Microchip Releases PoE to USB Type-C Power and Data Adapter
The adapter enables extended installation reach of USB Type-C devices while supporting a variety of input PoE standards.
CHANDLER, Ariz. — Microchip Technology (Nasdaq: MCHP) announces a Power over Ethernet (PoE) to USB-C adapter with the highest power capability that converts both power and data while offering up to 60W USB output power via an Ethernet cable supported by PoE infrastructure.
The adapter (part no. PD-USB-DP60) can accept up to 90W of PoE and convert it to 60W output over USB-C that will power most cameras, laptops, tablets and other devices using USB-C for input power.
The company says the adapter simplifies installation by reducing dependency on AC infrastructure. Without the dependency of an AC outlet, there is no longer a range limitation of three meters and power can be delivered over 100 meters. The adapter is also said to enhance the remote power management capabilities of the USB-C power device.
The remote power reset capability, provided by the PoE source, allows power cycling via web interface or Simple Network Management Protocol (SNMP) to reset the device, rather than having to manually unplug and restart at the location of the equipment.
Microchip’s PoE to USB-C adapter can connect to a variety of PoE sources with various standards deployed. It supports newer IEEE 802.3af/at/bt standards as well as legacy PoE standards. Having a versatile adapter is crucial due to the many different implementations of PoE already installed.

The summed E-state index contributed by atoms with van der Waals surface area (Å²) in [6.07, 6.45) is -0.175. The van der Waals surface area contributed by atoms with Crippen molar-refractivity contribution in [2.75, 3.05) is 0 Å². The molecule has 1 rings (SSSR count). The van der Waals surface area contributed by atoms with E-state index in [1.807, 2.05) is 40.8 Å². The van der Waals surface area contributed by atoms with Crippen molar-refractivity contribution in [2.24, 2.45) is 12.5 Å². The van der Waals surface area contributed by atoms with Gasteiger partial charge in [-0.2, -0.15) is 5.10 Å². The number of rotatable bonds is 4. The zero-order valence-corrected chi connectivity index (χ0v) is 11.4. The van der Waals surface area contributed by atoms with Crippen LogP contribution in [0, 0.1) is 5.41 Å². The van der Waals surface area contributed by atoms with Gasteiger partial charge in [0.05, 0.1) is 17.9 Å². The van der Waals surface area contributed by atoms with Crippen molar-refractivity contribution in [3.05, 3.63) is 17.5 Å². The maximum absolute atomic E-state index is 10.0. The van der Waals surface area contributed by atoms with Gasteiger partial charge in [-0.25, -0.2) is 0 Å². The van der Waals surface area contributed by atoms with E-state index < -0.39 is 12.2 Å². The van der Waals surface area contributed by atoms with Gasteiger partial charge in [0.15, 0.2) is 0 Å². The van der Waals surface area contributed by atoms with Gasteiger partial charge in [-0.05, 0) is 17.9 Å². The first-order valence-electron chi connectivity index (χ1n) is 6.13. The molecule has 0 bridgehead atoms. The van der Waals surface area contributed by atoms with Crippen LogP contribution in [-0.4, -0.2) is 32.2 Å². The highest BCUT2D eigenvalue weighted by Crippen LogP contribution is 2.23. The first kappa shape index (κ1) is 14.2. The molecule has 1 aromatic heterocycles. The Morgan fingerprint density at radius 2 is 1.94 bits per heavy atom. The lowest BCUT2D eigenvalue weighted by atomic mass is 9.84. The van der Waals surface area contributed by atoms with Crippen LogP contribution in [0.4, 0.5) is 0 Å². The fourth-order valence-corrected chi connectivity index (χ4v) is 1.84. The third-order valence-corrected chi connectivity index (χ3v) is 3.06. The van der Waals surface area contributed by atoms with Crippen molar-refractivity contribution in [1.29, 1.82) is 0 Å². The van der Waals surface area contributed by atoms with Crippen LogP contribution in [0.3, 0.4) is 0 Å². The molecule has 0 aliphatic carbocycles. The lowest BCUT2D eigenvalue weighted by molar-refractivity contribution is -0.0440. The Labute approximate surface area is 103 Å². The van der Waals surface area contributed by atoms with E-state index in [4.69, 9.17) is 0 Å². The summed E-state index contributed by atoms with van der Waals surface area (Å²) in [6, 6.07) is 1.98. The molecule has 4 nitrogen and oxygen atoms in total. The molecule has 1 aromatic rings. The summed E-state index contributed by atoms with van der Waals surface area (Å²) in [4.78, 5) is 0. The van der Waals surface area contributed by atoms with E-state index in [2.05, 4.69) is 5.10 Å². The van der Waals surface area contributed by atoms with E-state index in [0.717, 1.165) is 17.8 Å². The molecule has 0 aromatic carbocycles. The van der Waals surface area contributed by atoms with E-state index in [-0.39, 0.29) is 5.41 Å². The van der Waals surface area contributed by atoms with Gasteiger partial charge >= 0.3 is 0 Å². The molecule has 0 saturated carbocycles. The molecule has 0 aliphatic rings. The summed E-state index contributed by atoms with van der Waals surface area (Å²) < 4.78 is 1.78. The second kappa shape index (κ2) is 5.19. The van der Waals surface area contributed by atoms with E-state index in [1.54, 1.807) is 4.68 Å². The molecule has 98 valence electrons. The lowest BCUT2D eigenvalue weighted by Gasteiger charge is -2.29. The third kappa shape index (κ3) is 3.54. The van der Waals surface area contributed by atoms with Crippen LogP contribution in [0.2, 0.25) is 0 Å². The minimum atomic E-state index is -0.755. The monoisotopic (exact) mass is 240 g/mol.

“This new device is ideal for easily deploying USB-C devices and providing them long-range power and data connectivity,” says Iris Shuker, director of Microchip’s PoE business unit. “The adapters are built using Microchip’s USB power delivery ICs and PoE chipsets and are a perfect pairing with our latest PoE injectors and midspans.”
Having the capability of converting 90W input to 60W output enables devices requiring higher power charging to make use of PoE that could not have done so before. The adapter can be paired with Microchip’s cost-effective single-port and multi-port (up to 24) PoE injectors/midspans and switches that comply with IEEE 802.3af/at/bt industry standards and provide up to 90W power per port. If a lower power is needed to power the USB-C device, IEEE802.3af (15.4W) or IEEE802.3at (30W) PoE sources can be used.
The company also offers key integrated circuit solutions that enable the PoE to USB-C adapter, including the PD70xxx family of PoE ICs and the LAN7800 USB-to-Ethernet bridge.
Functionality is enabled by Microchip’s Power Delivery Software Framework (PSF), an open-source Power Delivery (PD) stack that runs on the UPD301C PD controller and provides full PD 3.0 capability and customization for the company’s PD controllers, microcontrollers and USB hubs.
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